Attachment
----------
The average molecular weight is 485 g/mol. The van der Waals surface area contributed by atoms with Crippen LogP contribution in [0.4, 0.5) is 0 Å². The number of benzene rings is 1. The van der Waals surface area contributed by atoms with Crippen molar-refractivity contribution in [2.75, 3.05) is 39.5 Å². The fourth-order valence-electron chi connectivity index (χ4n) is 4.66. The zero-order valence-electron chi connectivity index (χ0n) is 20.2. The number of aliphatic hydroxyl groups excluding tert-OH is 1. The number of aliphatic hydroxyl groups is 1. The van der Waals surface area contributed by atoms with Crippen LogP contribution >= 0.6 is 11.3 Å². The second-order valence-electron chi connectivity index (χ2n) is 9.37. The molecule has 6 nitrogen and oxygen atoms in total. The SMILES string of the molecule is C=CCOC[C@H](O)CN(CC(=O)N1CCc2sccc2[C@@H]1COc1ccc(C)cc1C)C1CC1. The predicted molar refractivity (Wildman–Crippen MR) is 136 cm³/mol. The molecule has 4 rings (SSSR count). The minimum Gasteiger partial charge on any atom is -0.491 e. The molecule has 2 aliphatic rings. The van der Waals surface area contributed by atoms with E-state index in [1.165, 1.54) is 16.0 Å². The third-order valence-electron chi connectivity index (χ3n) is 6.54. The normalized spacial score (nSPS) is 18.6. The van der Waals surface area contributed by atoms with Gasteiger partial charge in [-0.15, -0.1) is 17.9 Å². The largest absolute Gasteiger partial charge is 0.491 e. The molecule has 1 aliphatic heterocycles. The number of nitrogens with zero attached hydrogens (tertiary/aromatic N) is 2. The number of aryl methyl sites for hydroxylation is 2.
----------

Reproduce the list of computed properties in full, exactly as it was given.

The average molecular weight is 485 g/mol. The van der Waals surface area contributed by atoms with Crippen LogP contribution in [0.4, 0.5) is 0 Å². The number of benzene rings is 1. The van der Waals surface area contributed by atoms with Crippen molar-refractivity contribution in [2.75, 3.05) is 39.5 Å². The fourth-order valence-electron chi connectivity index (χ4n) is 4.66. The zero-order valence-electron chi connectivity index (χ0n) is 20.2. The number of aliphatic hydroxyl groups excluding tert-OH is 1. The number of aliphatic hydroxyl groups is 1. The van der Waals surface area contributed by atoms with Crippen LogP contribution >= 0.6 is 11.3 Å². The second-order valence-electron chi connectivity index (χ2n) is 9.37. The molecule has 6 nitrogen and oxygen atoms in total. The SMILES string of the molecule is C=CCOC[C@H](O)CN(CC(=O)N1CCc2sccc2[C@@H]1COc1ccc(C)cc1C)C1CC1. The predicted molar refractivity (Wildman–Crippen MR) is 136 cm³/mol. The molecule has 4 rings (SSSR count). The minimum Gasteiger partial charge on any atom is -0.491 e. The molecule has 2 aliphatic rings. The van der Waals surface area contributed by atoms with E-state index in [1.165, 1.54) is 16.0 Å². The third-order valence-electron chi connectivity index (χ3n) is 6.54. The normalized spacial score (nSPS) is 18.6. The van der Waals surface area contributed by atoms with Gasteiger partial charge in [-0.15, -0.1) is 17.9 Å². The largest absolute Gasteiger partial charge is 0.491 e. The molecule has 1 aliphatic heterocycles. The number of nitrogens with zero attached hydrogens (tertiary/aromatic N) is 2. The number of aryl methyl sites for hydroxylation is 2.